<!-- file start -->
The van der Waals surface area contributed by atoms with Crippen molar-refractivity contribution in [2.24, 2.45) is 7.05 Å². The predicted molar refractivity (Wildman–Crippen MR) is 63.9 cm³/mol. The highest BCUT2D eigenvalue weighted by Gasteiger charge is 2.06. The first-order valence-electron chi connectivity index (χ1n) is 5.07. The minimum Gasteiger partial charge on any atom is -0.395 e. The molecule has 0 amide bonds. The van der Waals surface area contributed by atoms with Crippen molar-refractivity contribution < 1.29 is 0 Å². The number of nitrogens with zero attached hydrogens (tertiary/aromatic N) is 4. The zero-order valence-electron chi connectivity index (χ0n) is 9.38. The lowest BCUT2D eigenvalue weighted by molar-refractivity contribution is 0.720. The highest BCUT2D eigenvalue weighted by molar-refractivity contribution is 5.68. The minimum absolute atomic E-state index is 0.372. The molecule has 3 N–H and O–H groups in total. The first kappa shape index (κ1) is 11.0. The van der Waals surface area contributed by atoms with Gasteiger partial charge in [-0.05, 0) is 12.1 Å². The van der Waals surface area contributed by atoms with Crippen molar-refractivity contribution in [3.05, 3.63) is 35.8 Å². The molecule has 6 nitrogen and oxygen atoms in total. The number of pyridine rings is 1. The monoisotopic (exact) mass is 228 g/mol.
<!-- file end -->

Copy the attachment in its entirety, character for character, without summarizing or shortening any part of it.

The van der Waals surface area contributed by atoms with Crippen molar-refractivity contribution in [2.24, 2.45) is 7.05 Å². The predicted molar refractivity (Wildman–Crippen MR) is 63.9 cm³/mol. The highest BCUT2D eigenvalue weighted by Gasteiger charge is 2.06. The first-order valence-electron chi connectivity index (χ1n) is 5.07. The minimum Gasteiger partial charge on any atom is -0.395 e. The molecule has 0 amide bonds. The van der Waals surface area contributed by atoms with Crippen molar-refractivity contribution < 1.29 is 0 Å². The number of nitrogens with zero attached hydrogens (tertiary/aromatic N) is 4. The zero-order valence-electron chi connectivity index (χ0n) is 9.38. The lowest BCUT2D eigenvalue weighted by molar-refractivity contribution is 0.720. The highest BCUT2D eigenvalue weighted by molar-refractivity contribution is 5.68. The minimum absolute atomic E-state index is 0.372. The molecule has 3 N–H and O–H groups in total. The first kappa shape index (κ1) is 11.0. The van der Waals surface area contributed by atoms with Gasteiger partial charge in [-0.05, 0) is 12.1 Å². The van der Waals surface area contributed by atoms with Crippen molar-refractivity contribution in [3.05, 3.63) is 35.8 Å². The molecule has 6 nitrogen and oxygen atoms in total. The number of pyridine rings is 1. The monoisotopic (exact) mass is 228 g/mol.